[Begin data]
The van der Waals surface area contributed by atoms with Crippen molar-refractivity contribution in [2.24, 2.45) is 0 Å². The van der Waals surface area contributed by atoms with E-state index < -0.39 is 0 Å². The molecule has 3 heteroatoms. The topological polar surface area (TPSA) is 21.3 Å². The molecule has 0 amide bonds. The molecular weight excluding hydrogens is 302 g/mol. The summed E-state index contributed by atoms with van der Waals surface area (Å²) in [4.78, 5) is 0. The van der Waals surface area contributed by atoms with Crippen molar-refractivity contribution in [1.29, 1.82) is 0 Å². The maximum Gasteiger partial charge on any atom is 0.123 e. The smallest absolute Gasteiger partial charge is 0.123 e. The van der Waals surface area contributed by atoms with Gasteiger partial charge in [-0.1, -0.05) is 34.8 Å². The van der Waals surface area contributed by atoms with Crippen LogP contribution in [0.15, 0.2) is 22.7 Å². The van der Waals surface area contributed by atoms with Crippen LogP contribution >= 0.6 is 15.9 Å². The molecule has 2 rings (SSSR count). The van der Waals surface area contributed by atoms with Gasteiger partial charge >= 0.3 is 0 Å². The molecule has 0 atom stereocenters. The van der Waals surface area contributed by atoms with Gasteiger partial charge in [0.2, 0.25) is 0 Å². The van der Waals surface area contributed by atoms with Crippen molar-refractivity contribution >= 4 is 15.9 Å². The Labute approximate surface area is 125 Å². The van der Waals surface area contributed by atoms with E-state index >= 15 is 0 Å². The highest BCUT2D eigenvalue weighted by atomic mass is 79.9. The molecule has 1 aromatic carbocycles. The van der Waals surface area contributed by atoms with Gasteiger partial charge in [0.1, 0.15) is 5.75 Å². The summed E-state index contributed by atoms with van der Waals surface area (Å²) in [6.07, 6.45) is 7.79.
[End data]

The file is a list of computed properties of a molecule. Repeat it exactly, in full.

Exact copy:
The van der Waals surface area contributed by atoms with Crippen molar-refractivity contribution in [2.24, 2.45) is 0 Å². The van der Waals surface area contributed by atoms with E-state index < -0.39 is 0 Å². The molecule has 3 heteroatoms. The topological polar surface area (TPSA) is 21.3 Å². The molecule has 0 amide bonds. The molecular weight excluding hydrogens is 302 g/mol. The summed E-state index contributed by atoms with van der Waals surface area (Å²) in [4.78, 5) is 0. The van der Waals surface area contributed by atoms with Crippen molar-refractivity contribution in [1.29, 1.82) is 0 Å². The maximum Gasteiger partial charge on any atom is 0.123 e. The smallest absolute Gasteiger partial charge is 0.123 e. The van der Waals surface area contributed by atoms with Gasteiger partial charge in [-0.1, -0.05) is 34.8 Å². The van der Waals surface area contributed by atoms with Crippen LogP contribution in [0.15, 0.2) is 22.7 Å². The van der Waals surface area contributed by atoms with Crippen LogP contribution >= 0.6 is 15.9 Å². The molecule has 2 rings (SSSR count). The van der Waals surface area contributed by atoms with Gasteiger partial charge >= 0.3 is 0 Å². The molecule has 0 atom stereocenters. The van der Waals surface area contributed by atoms with Gasteiger partial charge in [0.2, 0.25) is 0 Å². The van der Waals surface area contributed by atoms with Crippen molar-refractivity contribution >= 4 is 15.9 Å². The Labute approximate surface area is 125 Å². The van der Waals surface area contributed by atoms with E-state index >= 15 is 0 Å². The highest BCUT2D eigenvalue weighted by atomic mass is 79.9. The molecule has 1 aromatic carbocycles. The van der Waals surface area contributed by atoms with Gasteiger partial charge in [0.1, 0.15) is 5.75 Å². The summed E-state index contributed by atoms with van der Waals surface area (Å²) in [6.07, 6.45) is 7.79.